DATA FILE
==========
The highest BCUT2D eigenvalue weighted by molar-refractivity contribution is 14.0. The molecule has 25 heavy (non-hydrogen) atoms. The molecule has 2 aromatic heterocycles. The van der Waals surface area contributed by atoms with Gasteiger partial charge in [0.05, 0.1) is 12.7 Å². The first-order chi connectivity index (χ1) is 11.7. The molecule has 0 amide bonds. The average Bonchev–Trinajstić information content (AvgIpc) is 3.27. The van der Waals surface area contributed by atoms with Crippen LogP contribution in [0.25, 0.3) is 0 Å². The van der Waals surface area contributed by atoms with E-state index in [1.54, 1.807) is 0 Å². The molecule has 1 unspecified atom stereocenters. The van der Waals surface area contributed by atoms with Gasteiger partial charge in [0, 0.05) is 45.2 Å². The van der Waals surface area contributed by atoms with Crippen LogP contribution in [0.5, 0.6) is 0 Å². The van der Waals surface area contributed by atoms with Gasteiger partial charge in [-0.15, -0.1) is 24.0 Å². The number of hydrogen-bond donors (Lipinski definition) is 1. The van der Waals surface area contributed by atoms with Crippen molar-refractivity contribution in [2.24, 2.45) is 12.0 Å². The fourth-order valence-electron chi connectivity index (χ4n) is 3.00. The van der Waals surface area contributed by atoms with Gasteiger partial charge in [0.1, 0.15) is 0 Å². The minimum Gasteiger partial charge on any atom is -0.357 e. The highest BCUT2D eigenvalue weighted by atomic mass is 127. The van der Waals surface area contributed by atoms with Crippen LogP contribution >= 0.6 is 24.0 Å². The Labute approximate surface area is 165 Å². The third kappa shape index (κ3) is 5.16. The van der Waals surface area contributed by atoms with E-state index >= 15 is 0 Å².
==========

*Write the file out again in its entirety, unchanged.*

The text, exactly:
The highest BCUT2D eigenvalue weighted by molar-refractivity contribution is 14.0. The molecule has 25 heavy (non-hydrogen) atoms. The molecule has 2 aromatic heterocycles. The van der Waals surface area contributed by atoms with Gasteiger partial charge in [0.05, 0.1) is 12.7 Å². The first-order chi connectivity index (χ1) is 11.7. The molecule has 0 amide bonds. The average Bonchev–Trinajstić information content (AvgIpc) is 3.27. The van der Waals surface area contributed by atoms with Crippen LogP contribution in [0.25, 0.3) is 0 Å². The van der Waals surface area contributed by atoms with E-state index in [1.54, 1.807) is 0 Å². The molecule has 1 unspecified atom stereocenters. The van der Waals surface area contributed by atoms with Gasteiger partial charge in [0, 0.05) is 45.2 Å². The van der Waals surface area contributed by atoms with Crippen LogP contribution in [0.5, 0.6) is 0 Å². The van der Waals surface area contributed by atoms with Gasteiger partial charge in [-0.15, -0.1) is 24.0 Å². The number of hydrogen-bond donors (Lipinski definition) is 1. The van der Waals surface area contributed by atoms with Crippen molar-refractivity contribution in [2.24, 2.45) is 12.0 Å². The fourth-order valence-electron chi connectivity index (χ4n) is 3.00. The van der Waals surface area contributed by atoms with Gasteiger partial charge in [0.1, 0.15) is 0 Å². The minimum Gasteiger partial charge on any atom is -0.357 e. The highest BCUT2D eigenvalue weighted by atomic mass is 127. The van der Waals surface area contributed by atoms with Crippen LogP contribution >= 0.6 is 24.0 Å². The Labute approximate surface area is 165 Å². The third kappa shape index (κ3) is 5.16. The van der Waals surface area contributed by atoms with E-state index >= 15 is 0 Å².